left child    right child


                          14                    26                      50

Binary search trees            Algorithms and Data Structures I                            73
  Binary search tree operations:
   tree walk                                                                                   7
      inorder:         28                                                                     12




                                                                            increasing order
             1. left                                                                           14
             2. root                                                                           21
             3. right      12                       30                                         26
                                                                                               28
                                                                                               30
                      7             21                            49                           49
                                                                                               50


                          14                    26                     50

Binary search trees            Algorithms and Data Structures I                                     74
  InorderWalk(Tree)
    1 if Tree  NIL
    2    then InorderWalk(Tree.Left)
    3          visit Tree, e.g. check it or list it
    4          InorderWalk(Tree.Right)

  The so-called preorder and postorder tree walks
    only differ by the order of lines 2-4:
         preorder: root → left → right
         postorder: left → right → root


Binary search trees      Algorithms and Data Structures I   75
  Binary search tree operations:
   tree search
                        28                                             TreeSearch(14)
                   <         <                                         TreeSearch(45)

                           12                       30
                                       <                          <

                      7             21                            49
                           <                             <

                          14                    26                       50

Binary search trees            Algorithms and Data Structures I                         76
  TreeSearch(toFind,Tree)
    1 while Tree  NIL  and  Tree.key  toFind
    2        do if toFind < Tree.key
    3                then Tree  Tree.Left
    4                else Tree  Tree.Right
    5 return  Tree




Binary search trees   Algorithms and Data Structures I   77
  Binary search tree operations:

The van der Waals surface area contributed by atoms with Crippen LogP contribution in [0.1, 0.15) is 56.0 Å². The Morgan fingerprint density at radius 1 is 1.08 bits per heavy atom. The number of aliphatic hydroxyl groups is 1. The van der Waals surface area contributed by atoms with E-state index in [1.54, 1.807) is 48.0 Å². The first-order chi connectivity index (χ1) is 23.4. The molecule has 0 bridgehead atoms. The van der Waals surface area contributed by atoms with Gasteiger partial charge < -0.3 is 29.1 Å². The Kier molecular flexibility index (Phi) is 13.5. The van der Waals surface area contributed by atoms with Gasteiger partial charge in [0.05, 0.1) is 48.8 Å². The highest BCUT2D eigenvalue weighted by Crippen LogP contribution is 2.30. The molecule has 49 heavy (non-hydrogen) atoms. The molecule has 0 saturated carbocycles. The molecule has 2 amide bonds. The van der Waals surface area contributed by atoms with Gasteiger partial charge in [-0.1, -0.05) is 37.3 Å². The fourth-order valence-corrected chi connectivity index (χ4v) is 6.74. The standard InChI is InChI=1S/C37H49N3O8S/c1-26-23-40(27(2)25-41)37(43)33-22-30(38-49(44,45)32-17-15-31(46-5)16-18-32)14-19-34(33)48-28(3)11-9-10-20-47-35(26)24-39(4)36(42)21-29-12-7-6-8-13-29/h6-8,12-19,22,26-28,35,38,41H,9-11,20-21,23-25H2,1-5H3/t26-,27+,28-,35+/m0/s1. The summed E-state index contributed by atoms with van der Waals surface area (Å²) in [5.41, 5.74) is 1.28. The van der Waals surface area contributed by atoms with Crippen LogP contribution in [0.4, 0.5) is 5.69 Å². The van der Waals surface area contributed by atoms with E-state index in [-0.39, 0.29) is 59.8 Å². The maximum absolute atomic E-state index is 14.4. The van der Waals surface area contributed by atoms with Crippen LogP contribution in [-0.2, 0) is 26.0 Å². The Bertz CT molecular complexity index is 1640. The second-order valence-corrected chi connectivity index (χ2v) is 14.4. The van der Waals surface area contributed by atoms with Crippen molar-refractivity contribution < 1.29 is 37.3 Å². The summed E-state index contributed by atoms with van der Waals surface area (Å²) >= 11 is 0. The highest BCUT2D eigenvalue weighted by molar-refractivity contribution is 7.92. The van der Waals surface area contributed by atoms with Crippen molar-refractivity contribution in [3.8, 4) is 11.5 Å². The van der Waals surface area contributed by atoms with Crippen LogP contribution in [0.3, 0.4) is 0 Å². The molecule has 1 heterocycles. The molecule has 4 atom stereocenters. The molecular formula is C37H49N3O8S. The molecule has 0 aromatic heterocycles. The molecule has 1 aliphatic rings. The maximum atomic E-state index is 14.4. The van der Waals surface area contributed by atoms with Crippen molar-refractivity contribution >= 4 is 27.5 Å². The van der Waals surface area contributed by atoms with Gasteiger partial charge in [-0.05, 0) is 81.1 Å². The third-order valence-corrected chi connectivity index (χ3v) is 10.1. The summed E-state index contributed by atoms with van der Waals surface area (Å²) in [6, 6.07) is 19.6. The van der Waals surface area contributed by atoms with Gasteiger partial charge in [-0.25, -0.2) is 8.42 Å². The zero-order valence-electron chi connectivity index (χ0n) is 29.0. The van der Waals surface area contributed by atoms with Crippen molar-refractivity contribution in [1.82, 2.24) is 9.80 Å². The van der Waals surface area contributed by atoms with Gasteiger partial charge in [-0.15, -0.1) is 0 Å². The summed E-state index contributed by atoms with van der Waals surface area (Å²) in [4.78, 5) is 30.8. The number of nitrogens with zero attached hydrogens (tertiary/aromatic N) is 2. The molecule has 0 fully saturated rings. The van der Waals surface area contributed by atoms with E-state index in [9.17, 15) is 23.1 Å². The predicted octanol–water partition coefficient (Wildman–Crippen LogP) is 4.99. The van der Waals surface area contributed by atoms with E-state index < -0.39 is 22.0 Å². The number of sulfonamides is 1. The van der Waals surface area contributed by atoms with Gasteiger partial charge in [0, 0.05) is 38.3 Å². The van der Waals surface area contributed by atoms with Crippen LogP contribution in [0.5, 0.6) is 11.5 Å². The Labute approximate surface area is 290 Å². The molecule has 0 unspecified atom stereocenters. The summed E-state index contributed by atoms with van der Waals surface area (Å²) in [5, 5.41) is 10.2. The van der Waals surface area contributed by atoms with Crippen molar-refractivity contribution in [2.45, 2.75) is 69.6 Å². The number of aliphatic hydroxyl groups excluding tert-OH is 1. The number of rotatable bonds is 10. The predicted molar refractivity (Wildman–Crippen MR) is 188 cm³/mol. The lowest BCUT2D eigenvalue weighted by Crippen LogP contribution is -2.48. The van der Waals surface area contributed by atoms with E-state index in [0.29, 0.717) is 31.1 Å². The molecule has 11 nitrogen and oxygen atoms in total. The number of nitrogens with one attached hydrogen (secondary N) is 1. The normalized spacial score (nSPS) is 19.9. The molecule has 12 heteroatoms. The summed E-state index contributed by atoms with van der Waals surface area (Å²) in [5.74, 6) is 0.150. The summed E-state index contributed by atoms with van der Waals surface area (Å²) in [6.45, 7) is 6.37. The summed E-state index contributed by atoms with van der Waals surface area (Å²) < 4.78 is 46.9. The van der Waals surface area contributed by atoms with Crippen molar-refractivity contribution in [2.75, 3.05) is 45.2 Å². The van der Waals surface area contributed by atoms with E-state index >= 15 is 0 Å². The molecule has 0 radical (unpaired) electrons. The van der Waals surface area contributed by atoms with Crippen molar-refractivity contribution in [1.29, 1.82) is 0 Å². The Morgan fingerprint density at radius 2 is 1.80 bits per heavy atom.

 insert
                        28                                            TreeInsert(14)
                   <

                          12                       30
                                      <

                      7            21                            49
                          <
new vertices are
always inserted
as leaves        14                            26                       50

Binary search trees           Algorithms and Data Structures I                         78
  Binary search tree operations:
   tree minimum
   tree maximum        28


                           12                       30


                      7             21                            49


                          14                    26                     50

Binary search trees            Algorithms and Data Structures I             79
  TreeMinimum(Tree)
    1 while Tree.Left  NIL
    2        do Tree  Tree.Left
    3 return  Tree

  TreeMaximum(Tree)
    1 while Tree.Right   NIL
    2        do Tree  Tree.Right
    3 return  Tree


Binary search trees   Algorithms and Data Structures I   80
  Binary search tree operations:
   successor of an
                        28                                       TreeSuccessor(12)
    element
   parent-left child                                           if the element has no
   relation                                                    right child:

                           12                    30              TreeSuccessor(26)


                      7          21                            49

                              tree
                          14minimum 26                               50

Binary search trees         Algorithms and Data Structures I                         81
  TreeSuccessor(Element)
    1 if Element.Right  NIL
    2 then return  TreeMinimum(Element.Right)
    3 else Above  Element.Parent
    4         while Above  NIL  and 
                              Element = Above.Right
    5               do Element  Above
    6                   Above  Above.Parent
    7 return  Above

  Finding the predecessor is similar.

Binary search trees   Algorithms and Data Structures I   82
  Binary search tree operations:
   delete
                        28       1. if the element has
                                                                       no children:
                                                                   TreeDelete(26)
                           12                       30


                      7             21                            49


                          14                    26                        50

Binary search trees            Algorithms and Data Structures I                       83
  Binary search tree operations:
   delete
                        28       2. if the element has
                                                                       only one child:
                                                                   TreeDelete(30)